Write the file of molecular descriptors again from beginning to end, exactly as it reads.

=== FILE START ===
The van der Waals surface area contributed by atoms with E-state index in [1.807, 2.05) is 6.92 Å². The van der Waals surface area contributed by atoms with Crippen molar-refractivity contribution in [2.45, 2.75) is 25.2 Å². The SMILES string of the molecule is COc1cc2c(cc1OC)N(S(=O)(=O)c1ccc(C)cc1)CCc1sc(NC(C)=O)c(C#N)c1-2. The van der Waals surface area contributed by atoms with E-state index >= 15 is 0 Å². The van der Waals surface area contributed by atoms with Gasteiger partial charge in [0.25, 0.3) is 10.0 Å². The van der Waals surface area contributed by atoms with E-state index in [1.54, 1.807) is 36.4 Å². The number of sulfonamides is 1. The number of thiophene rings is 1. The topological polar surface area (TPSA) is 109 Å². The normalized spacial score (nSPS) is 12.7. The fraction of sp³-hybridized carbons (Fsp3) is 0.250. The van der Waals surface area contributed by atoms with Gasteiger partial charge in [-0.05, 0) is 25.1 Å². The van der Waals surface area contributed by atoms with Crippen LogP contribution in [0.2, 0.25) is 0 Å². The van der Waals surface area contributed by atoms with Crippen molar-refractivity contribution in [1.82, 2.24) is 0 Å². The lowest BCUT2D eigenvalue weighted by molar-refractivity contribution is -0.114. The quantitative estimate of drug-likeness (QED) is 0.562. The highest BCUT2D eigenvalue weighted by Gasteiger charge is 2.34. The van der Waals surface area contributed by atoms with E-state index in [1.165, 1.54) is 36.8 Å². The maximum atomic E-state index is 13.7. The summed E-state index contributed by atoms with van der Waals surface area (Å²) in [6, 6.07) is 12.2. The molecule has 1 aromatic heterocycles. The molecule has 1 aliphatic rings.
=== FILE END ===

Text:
The van der Waals surface area contributed by atoms with E-state index in [1.807, 2.05) is 6.92 Å². The van der Waals surface area contributed by atoms with Crippen molar-refractivity contribution in [2.45, 2.75) is 25.2 Å². The SMILES string of the molecule is COc1cc2c(cc1OC)N(S(=O)(=O)c1ccc(C)cc1)CCc1sc(NC(C)=O)c(C#N)c1-2. The van der Waals surface area contributed by atoms with E-state index >= 15 is 0 Å². The van der Waals surface area contributed by atoms with Gasteiger partial charge in [0.25, 0.3) is 10.0 Å². The van der Waals surface area contributed by atoms with E-state index in [1.54, 1.807) is 36.4 Å². The number of sulfonamides is 1. The number of thiophene rings is 1. The topological polar surface area (TPSA) is 109 Å². The normalized spacial score (nSPS) is 12.7. The fraction of sp³-hybridized carbons (Fsp3) is 0.250. The van der Waals surface area contributed by atoms with Gasteiger partial charge in [-0.05, 0) is 25.1 Å². The van der Waals surface area contributed by atoms with Crippen LogP contribution in [0.2, 0.25) is 0 Å². The van der Waals surface area contributed by atoms with Crippen molar-refractivity contribution in [1.82, 2.24) is 0 Å². The lowest BCUT2D eigenvalue weighted by molar-refractivity contribution is -0.114. The quantitative estimate of drug-likeness (QED) is 0.562. The highest BCUT2D eigenvalue weighted by Gasteiger charge is 2.34. The van der Waals surface area contributed by atoms with E-state index in [1.165, 1.54) is 36.8 Å². The maximum atomic E-state index is 13.7. The summed E-state index contributed by atoms with van der Waals surface area (Å²) in [6, 6.07) is 12.2. The molecule has 1 aromatic heterocycles. The molecule has 1 aliphatic rings.